Means: A male person
Usage: "Who's the feen over by the gate?"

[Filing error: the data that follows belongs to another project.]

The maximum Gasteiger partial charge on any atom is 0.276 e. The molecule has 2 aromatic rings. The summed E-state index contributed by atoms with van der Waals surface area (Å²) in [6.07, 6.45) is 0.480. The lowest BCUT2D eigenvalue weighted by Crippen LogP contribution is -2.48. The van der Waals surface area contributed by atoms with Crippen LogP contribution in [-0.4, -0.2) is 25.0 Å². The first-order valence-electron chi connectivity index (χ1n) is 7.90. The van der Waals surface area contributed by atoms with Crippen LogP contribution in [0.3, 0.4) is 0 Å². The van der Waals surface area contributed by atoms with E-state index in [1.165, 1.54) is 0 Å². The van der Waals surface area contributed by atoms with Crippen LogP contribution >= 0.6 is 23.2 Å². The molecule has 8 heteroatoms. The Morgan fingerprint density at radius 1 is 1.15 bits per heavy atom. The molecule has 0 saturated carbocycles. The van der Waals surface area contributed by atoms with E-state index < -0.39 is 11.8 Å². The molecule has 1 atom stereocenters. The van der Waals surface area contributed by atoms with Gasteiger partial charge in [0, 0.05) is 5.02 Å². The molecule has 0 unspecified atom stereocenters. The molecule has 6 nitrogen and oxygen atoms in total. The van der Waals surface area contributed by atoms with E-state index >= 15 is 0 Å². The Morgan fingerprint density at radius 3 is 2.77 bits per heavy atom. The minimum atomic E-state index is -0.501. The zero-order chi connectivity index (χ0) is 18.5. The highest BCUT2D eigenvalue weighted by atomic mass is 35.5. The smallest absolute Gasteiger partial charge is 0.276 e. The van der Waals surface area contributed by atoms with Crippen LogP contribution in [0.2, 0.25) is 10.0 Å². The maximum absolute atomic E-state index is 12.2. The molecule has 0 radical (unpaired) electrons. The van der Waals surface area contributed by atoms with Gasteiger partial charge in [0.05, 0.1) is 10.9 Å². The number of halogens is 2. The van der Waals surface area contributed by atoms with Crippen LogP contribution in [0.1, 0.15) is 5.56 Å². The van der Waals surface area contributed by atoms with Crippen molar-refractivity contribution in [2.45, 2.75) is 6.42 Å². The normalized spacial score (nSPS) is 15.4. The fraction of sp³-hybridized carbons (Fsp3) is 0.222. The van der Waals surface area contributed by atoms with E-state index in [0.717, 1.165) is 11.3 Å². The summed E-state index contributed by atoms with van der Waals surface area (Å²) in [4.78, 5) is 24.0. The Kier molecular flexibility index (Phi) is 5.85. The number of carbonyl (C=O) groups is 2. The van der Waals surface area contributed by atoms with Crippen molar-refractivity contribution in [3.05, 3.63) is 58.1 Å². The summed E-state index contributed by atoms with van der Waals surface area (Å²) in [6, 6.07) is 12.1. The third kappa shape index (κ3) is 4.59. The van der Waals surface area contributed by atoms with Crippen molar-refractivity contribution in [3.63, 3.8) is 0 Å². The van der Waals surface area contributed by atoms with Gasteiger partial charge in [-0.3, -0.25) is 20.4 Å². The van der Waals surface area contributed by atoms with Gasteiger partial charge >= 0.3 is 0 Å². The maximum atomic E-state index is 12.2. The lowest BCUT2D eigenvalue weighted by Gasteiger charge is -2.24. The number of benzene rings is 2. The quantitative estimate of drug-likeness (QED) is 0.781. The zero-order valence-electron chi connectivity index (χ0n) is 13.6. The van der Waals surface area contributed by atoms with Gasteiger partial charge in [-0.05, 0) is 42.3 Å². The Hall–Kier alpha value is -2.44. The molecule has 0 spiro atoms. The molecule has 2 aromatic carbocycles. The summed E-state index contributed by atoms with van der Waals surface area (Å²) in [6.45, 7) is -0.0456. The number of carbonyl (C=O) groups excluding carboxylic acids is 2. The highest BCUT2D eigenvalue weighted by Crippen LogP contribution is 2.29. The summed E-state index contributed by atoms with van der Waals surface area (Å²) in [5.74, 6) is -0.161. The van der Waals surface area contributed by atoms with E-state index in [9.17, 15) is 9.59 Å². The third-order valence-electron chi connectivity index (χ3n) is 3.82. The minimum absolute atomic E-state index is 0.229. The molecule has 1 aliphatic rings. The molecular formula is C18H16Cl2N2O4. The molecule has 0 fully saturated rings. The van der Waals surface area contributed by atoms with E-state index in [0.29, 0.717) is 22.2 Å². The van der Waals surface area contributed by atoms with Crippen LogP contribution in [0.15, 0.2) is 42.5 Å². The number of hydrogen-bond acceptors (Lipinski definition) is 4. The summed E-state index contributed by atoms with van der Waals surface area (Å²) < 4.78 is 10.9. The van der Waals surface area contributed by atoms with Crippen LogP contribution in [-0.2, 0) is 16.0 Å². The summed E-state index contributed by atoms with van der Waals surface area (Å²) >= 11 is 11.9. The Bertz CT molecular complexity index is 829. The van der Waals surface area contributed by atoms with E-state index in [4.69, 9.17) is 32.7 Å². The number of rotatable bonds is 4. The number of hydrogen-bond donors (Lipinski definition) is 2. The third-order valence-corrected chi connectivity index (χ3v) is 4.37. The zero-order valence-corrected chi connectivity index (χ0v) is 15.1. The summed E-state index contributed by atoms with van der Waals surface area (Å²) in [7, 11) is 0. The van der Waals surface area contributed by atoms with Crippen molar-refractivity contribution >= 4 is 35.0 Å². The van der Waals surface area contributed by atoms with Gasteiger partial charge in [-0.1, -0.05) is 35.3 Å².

The proper names for Yoofspeak, so linguists tell us, are MEYD (multiethnic youth dialect) or MLE (multiethnic London English), but not all playground language emanates from London, and ethnic doesn't only mean African Caribbean or Asian. One term that is widely used around the UK is rarely if ever heard in the Smoke, but belongs to a 300-year-old tradition. Feen, also spelled fein, has been borrowed from the slang of Travellers, the argot formerly used by tinkers and known as Shelta, itself deriving mainly from Irish Gaelic. In Irish, feen simply means "man", but in slang it sometimes has the extra senses of "stranger" or "rogue". Don't confuse this with the verb "to feen" (sometimes "feem"), a modern import from US street-talk, which is an alteration of "fiend" and means craving for, or obsessing over, as in "I'm feenin' for some weed" or "he's feenin' over that new girl".